Surveillance still a concern 10 years after Snowden leaks

By Lia Zhu in San Francisco | China Daily | Updated: 2023-06-05 07:12
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Edward Snowden speaks from Russia during a Council of Europe meeting in Strasbourg, France, in March 2019. [Photo/Agencies]

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Revelations have deep impact on businesses, governments, tech industry

Ten years ago this month, Edward Snowden disclosed to the media United States government intelligence programs that used extensive internet and phone surveillance to collect data.

The former contractor with the US National Security Agency leaked thousands of highly classified documents, revealing the extent of Washington's mass surveillance efforts.

Snowden's disclosures rocked governments, global businesses and the technology world. They also sparked debate on government surveillance, privacy violations and data security.

In the past decade, the "Snowden effect" has had a profound impact on society and the technology industry, with more public attention paid to the US government's abuse of surveillance tools and encryption services.

In a recent report examining Snowden's legacy, the privacy advocacy organization Electronic Frontier Foundation said, "Snowden's revelations acted like a floodlight, allowing everyone to better see and understand what happens inside the black box of government surveillance of millions of innocent people in the US and around the world."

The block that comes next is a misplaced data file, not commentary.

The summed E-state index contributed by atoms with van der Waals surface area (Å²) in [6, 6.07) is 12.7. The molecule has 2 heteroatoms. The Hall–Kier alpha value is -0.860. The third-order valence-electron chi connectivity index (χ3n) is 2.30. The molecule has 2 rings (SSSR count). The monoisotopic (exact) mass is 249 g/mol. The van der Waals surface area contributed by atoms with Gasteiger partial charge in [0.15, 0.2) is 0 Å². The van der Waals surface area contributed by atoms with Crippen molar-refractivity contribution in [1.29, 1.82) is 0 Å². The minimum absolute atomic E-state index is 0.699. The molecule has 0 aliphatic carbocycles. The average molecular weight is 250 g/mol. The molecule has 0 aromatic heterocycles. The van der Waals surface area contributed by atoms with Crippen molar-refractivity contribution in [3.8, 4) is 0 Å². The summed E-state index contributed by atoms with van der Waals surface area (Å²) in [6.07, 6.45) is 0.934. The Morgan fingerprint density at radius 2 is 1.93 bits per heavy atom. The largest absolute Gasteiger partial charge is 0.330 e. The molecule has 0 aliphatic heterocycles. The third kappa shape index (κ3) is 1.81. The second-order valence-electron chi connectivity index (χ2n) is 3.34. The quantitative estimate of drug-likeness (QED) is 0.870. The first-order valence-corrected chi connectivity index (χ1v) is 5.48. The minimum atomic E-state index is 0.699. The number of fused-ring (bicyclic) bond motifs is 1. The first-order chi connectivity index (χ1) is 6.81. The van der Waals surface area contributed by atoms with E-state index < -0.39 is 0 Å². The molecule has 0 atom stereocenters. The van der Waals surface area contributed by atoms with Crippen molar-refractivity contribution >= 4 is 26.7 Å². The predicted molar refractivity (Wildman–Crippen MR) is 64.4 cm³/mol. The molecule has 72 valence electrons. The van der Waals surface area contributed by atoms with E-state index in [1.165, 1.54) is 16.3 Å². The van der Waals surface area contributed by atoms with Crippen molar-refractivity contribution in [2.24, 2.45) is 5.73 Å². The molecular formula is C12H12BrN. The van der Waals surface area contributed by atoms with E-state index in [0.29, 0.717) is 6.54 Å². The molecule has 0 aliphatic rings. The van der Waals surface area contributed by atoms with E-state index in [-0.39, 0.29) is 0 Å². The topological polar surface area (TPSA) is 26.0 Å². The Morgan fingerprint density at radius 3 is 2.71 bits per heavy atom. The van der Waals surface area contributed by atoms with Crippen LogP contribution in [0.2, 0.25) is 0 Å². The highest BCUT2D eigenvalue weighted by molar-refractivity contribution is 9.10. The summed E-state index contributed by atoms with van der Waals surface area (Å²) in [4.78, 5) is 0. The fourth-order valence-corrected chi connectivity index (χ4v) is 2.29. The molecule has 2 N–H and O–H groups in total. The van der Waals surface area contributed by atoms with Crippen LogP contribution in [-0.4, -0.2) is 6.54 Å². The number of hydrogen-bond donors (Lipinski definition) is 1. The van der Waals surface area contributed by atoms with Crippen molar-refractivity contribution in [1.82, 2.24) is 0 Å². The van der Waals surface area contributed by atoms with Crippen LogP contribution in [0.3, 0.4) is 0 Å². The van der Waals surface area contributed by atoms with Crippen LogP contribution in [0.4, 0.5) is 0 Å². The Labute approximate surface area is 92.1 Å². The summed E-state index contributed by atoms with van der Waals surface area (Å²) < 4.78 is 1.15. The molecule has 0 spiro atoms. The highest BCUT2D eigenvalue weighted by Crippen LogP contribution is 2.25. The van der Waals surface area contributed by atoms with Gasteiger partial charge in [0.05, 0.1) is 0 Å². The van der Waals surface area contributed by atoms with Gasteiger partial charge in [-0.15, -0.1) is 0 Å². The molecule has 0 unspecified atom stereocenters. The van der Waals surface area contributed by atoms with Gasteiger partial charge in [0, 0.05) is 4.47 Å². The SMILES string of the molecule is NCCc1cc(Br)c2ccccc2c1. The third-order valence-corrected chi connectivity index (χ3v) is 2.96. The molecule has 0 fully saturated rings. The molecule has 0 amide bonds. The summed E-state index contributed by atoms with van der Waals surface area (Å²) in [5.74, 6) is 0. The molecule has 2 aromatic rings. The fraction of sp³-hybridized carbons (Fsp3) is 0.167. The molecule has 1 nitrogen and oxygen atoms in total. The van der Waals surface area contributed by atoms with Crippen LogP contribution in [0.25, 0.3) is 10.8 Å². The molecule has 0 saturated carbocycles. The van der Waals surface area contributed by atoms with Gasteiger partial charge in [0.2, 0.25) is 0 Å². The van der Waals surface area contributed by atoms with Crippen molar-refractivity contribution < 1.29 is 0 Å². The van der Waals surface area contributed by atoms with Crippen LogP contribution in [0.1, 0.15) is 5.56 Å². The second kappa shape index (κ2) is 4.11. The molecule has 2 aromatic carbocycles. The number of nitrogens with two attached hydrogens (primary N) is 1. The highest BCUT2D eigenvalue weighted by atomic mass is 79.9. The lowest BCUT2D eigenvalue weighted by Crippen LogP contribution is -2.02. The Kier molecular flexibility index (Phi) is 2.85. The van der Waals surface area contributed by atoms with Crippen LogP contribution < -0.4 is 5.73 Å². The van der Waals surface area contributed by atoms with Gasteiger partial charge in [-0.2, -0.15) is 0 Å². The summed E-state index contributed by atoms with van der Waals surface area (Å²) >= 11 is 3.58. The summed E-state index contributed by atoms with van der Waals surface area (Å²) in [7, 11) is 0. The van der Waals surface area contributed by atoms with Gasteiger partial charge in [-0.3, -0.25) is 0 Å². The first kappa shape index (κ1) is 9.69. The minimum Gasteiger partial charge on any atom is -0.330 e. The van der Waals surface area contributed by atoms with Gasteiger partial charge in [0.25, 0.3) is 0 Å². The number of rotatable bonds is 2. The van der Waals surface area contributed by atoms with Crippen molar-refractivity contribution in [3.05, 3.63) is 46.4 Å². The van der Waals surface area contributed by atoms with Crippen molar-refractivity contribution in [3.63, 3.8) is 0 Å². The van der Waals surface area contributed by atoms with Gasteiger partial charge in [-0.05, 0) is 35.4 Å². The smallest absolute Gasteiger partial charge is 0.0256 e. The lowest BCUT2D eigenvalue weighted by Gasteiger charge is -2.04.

Some observers, including the EFF, are disappointed by how little progress has been made. The programs Snowden pointed out in 2013 are still in operation, and the US government continues to conduct surveillance on foreigners and US citizens under the same legal framework.

The EFF said, "There's still much work to be done to rein in our overzealous national security state, break political gridlock, and end the extreme secrecy that insulates some of the government's most invasive tactics."

Analysts from the group recognized that "some things are undoubtedly better under the intense scrutiny of public attention". For instance, some of the NSA's most egregiously illegal programs and authorities have closed or been forced to end, and the intelligence community has started affirmatively releasing at least some important information.

Five years after the Snowden leaks, the NSA was compelled to delete millions of records in 2018 after it was revealed that some of the data had been collected from phone service providers without legal authority or authorization.

In 2020, Section 215 of the USA Patriot Act — a surveillance law with a rich history of government overreach and abuse — expired due to its sunset clause.

For years, the US government relied on Section 215 to conduct a dragnet surveillance program that collected billions of phone records documenting who a person called and for how long they called them. There was more than enough information for analysts to infer highly personal details about a person, including who they have relationships with and the private nature of those relationships, the EFF said.

In 2015, a federal appeals court held that the NSA's interpretation of Section 215 to conduct this surveillance dragnet was "unprecedented and unwarranted".

The EFF report said: "Outside of government, companies and organizations have worked to close many of the security holes that the NSA abused, most prominently by encrypting the web. But it's not enough — not even close."

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